05/2006

The Recruitment

When they are recruited in Mexico, Guatemala or other countries, H-2B forestry workers typically have to pay large amounts of money in order to obtain jobs. Typically, workers arrive in debt from $500 to $5000. They often pay interest rates on that debt of 20% per month. Many workers are required to leave collateral in their home country to ensure they will comply with the terms of their contracts in the U.S.

"It costs us money to come to the States every year. We would arrive in the States in debt. What I earned planting trees in the States was hardly enough to pay my debt. It was really hard for us to fight to get to the States legally and then not earn any money. We were told we had to leave our deeds to get the job. On a blank paper we had to sign our names and hand over our deeds. They said that if we didn't sign this paper they wouldn't bring us to the States to work. We suffered when we came here. We suffered a lot. The company always treated us poorly, from beginning to end."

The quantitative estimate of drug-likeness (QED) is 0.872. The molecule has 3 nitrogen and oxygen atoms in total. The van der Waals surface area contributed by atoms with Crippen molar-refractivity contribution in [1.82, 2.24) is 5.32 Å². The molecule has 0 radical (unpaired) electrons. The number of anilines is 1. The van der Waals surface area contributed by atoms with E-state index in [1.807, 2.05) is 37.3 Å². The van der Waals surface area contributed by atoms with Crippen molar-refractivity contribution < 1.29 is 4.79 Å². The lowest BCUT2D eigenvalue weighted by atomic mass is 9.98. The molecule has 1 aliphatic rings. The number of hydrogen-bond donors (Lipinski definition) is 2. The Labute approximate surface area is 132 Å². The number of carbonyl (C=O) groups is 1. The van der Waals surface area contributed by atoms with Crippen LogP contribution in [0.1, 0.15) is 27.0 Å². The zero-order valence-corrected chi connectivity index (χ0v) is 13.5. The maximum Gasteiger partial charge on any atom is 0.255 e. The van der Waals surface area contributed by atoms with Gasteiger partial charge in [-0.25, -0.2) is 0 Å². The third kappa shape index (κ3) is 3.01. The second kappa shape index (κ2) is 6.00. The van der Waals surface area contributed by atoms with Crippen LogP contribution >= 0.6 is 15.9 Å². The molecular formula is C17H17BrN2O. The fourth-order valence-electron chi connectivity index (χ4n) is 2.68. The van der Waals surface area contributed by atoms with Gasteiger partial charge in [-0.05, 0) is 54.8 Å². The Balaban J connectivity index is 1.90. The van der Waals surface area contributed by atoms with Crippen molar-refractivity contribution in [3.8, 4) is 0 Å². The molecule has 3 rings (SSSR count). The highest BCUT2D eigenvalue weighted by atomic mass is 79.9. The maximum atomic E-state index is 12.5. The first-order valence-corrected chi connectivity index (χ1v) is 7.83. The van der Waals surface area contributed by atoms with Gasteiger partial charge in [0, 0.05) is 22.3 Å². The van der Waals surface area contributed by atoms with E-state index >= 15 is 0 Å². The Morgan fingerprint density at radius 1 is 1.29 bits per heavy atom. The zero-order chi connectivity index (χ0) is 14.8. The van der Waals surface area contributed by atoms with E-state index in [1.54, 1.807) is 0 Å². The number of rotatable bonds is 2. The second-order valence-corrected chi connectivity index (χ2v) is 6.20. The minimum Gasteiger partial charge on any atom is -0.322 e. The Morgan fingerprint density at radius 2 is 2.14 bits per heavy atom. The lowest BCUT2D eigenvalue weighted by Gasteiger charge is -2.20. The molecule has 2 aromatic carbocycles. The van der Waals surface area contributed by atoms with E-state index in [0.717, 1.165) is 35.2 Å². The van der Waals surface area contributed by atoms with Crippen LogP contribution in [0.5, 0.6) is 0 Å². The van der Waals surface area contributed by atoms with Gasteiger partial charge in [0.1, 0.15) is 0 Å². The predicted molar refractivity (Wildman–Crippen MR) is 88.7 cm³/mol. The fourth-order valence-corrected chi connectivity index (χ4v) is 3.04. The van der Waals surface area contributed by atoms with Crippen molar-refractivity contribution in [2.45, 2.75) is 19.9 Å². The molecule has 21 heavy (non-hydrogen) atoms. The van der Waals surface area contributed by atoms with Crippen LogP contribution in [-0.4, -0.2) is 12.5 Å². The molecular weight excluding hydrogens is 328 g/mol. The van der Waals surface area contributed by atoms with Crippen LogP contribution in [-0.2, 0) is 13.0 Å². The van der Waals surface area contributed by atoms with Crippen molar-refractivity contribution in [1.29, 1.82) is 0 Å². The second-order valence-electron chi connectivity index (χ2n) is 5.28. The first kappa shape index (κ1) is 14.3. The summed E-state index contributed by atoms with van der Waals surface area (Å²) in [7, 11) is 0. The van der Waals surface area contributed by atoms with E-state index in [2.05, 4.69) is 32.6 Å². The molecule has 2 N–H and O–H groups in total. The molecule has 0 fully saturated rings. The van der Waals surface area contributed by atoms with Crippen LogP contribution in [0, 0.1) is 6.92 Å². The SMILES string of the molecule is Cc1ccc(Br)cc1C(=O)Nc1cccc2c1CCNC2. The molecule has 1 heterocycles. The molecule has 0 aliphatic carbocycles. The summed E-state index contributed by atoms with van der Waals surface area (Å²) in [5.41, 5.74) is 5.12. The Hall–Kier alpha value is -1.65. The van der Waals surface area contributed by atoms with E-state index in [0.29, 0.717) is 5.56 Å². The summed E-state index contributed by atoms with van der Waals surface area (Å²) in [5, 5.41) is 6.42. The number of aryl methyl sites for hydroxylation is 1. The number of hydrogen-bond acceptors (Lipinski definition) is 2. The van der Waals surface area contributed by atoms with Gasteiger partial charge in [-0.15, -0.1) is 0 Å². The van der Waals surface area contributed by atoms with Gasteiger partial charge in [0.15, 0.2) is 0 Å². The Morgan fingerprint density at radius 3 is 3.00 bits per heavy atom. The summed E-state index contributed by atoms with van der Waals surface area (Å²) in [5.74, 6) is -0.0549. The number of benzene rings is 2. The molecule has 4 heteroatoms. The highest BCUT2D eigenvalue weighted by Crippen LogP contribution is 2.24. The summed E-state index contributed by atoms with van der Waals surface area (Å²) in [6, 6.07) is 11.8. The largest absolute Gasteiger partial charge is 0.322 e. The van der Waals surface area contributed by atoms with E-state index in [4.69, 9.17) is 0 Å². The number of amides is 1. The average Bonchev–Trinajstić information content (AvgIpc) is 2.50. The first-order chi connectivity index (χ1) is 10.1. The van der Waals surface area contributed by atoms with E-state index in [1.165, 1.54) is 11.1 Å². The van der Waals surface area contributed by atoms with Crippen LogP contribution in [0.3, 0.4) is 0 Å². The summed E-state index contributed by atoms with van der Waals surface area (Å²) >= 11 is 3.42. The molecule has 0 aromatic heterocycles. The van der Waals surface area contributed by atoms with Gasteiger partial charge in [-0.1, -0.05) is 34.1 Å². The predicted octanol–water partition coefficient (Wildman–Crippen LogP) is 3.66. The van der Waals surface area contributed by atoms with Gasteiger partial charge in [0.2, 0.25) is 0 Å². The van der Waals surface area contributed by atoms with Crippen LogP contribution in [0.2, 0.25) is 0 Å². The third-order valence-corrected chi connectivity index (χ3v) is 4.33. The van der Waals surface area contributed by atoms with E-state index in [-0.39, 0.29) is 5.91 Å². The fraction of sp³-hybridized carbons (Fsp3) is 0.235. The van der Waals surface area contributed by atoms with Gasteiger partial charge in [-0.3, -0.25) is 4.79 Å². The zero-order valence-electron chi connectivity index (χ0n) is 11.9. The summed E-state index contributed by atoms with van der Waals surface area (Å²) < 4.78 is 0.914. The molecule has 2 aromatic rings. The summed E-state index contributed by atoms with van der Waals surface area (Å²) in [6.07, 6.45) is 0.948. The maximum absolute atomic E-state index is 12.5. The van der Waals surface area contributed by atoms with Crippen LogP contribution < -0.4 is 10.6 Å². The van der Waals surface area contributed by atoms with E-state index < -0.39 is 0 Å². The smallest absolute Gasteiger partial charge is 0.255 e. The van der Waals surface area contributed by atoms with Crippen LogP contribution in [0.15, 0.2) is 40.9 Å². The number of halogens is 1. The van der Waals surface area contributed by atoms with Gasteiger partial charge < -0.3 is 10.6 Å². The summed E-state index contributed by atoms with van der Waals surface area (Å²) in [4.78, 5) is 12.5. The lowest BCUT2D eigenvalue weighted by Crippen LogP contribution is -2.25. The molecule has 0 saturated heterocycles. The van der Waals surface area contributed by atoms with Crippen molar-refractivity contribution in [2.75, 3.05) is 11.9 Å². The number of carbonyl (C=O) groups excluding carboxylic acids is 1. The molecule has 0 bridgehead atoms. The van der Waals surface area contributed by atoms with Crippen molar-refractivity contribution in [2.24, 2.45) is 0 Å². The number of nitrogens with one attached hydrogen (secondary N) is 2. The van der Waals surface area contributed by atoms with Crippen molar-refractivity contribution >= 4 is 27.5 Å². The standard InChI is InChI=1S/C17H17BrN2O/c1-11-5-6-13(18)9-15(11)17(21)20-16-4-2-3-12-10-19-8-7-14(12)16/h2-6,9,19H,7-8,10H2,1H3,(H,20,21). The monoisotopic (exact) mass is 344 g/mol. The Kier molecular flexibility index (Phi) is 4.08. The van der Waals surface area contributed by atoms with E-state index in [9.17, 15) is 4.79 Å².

Alvaro Hernandez-Lopez, H-2B forestry worker

"Sometimes I was very worried because, before I came to the U.S., the labor contractors who hired me required my wife to report to an office near my home. The contractors said that if I was going to work for Eller & Sons, my wife would have to sign a document that stated that if I broke my contract, my wife would be held responsible in Guatemala. I didn't understand exactly what this threat meant, but knew that my wife would have to sign if I was going to get the visa. The work was very hard, but I worried about leaving because my wife signed this form to get me the job and I worried about her." 

Nelson Ramirez, H-2B forestry worker

"Every time I traveled to the United States to work [in tree planting], I paid about $2,000 in expenses related to my trip. I was never reimbursed for this money." 

Hugo Martin Recinos-Recinos, H-2B forestry worker